Setback at 32, encounter with Japan, a new start
Tell us about your setbacks
I left the ‘Hôtel George V’ after 2 years. I left right before the ‘George V’ restaurant earned its three stars and I wasn’t able to take credit for it. Until then, I had always consecrated body and soul to my work, and I was used to receiving praise for my efforts. At age thirty-two and unemployed, I thought seriously about embarking on a new profession. I thought about studying to become an architect or a designer. That would have meant starting over from scratch and studying. But life works in mysterious ways – I was vindicated after leaving the ‘George V’ and I was thinking I wasn’t a bad patissier.
So what happened that made you want to stay in this profession?
While I was still working at the ‘George V’, I received a letter from the manager of the ‘Hotel Tokyu Cerulean Tower’. At that time my contract prevented me from taking on any consulting or side jobs, so I had to decline the offer. But as soon as I was out of a job, I called them back and told them I was available for consulting and thus went to make pastry for the Cerulean. At that time when I was feeling low, it was a gift to go to Japan. It reinforced the feeling of wanting to remain a patissier. I felt I had found a family to look after me. Going to Japan after this big failure helped me recover and reaffirmed my will to continue in that profession.
I’ve heard that ‘Hôtel le Bristol’ finally earned three stars after you arrived.
Eric from the ‘Hôtel le Bristol’ called me to join the team. I had been out of the “big leagues” for six years and I had doubts, but I was determined to do all I could; and the ‘Hôtel le Bristol’ did earn its three stars a year and a half after I joined the team.
Now sixteen patissiers work for me and I create the pastry for Epicure (a three Michelin star restaurant), the 114 (one Michelin star), the Café Antonia, the Jardin Français, plus room service and events.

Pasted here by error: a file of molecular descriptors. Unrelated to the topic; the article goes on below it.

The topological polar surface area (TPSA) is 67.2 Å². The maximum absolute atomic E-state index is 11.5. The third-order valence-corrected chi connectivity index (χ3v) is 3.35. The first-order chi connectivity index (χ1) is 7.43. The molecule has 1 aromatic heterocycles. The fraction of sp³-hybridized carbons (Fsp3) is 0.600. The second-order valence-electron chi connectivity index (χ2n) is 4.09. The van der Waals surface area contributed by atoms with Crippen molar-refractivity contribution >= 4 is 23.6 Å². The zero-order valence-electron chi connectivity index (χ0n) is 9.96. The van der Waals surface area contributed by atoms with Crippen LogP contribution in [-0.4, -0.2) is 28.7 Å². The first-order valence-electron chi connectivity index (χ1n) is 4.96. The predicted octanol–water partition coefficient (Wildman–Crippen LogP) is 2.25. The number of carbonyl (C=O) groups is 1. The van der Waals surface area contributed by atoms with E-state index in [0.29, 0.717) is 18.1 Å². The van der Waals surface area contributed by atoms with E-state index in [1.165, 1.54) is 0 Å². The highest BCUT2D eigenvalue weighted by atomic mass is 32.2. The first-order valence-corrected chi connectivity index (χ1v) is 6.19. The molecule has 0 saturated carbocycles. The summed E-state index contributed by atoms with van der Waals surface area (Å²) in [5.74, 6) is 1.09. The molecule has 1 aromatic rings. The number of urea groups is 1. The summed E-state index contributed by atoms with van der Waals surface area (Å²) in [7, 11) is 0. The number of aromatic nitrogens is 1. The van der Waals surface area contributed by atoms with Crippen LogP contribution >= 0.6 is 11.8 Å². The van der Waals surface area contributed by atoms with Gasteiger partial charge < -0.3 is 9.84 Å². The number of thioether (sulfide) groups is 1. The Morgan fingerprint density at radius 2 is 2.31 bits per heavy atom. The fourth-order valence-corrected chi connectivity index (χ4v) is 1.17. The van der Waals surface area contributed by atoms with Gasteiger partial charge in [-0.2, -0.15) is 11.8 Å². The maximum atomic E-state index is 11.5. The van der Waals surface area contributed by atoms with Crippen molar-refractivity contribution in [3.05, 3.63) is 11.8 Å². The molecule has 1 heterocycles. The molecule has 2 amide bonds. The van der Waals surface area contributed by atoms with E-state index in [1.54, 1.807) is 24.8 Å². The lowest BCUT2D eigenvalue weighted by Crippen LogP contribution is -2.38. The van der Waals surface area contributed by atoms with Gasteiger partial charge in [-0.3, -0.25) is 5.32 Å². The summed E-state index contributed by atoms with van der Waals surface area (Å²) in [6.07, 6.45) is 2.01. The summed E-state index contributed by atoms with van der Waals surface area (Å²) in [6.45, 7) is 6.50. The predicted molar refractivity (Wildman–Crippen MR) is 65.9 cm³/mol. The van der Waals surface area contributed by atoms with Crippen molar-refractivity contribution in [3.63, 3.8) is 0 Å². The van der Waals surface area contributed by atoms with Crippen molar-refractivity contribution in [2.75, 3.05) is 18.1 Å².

The energy we put into the plate is transmitted to the client, who will feel this happy energy and in turn give it back to us
Tell us about your debut at ‘Hôtel le Bristol’.
When I started working here ten years ago, the desserts were pretty but didn’t have today’s style. It was a great achievement earning three stars right away – However, it took a lot of steps and processes to get to where we are now. Since Gilles Marchal and Eric Frechon were both doing top quality work, I had to keep up. It took time for me to put together my signature dessert. If you had asked me at that time: “What is your dessert style?” I wouldn’t have been able to answer the question.
What is the Laurent Jeannin dessert style today?
I invented the “turntable”, a new technique. It’s like a record player – we place the plate in the middle and make it spin automatically while decorating with a brush or a piping bag. You can also place a cake on it.
I was also the first to create the Nyangbo. We make a big chocolate sphere into which we cut out circles to give it a lace-like pattern. Now you can see it in a lot of restaurants. You can also see Citron givré –frosted lemon- in a lot of places. Mine uses a different concept, a fruit-like snow. And this, you can’t find it in other places yet. With my lychee dessert I’m proposing an expression of the fruit as a meringue snow. I created an emotion of lightness and a texture that didn’t exist before.
My desserts are creative and light, but I don’t want to forget “gourmandize”. Texture and temperature are very important to incite appetite.
Could you please tell us about the challenges and motivations in your work?
I feed off of the happiness I give to people. If the client is happy, it gives me energy. It is hard work trying to create something that will leave a lasting impression on people.
I pour all my energy into creation and into keeping my team together, while the team is giving its energy to making it happen. When we transmit to people all the energy we have poured into their plate, the person who eats it can feel it and receives all this happiness. They, in turn, give it back to us. This is the basis on which I keep on creating new things.
All these trials we encounter in our quest to give emotions to the client are the most meaningful part of our profession.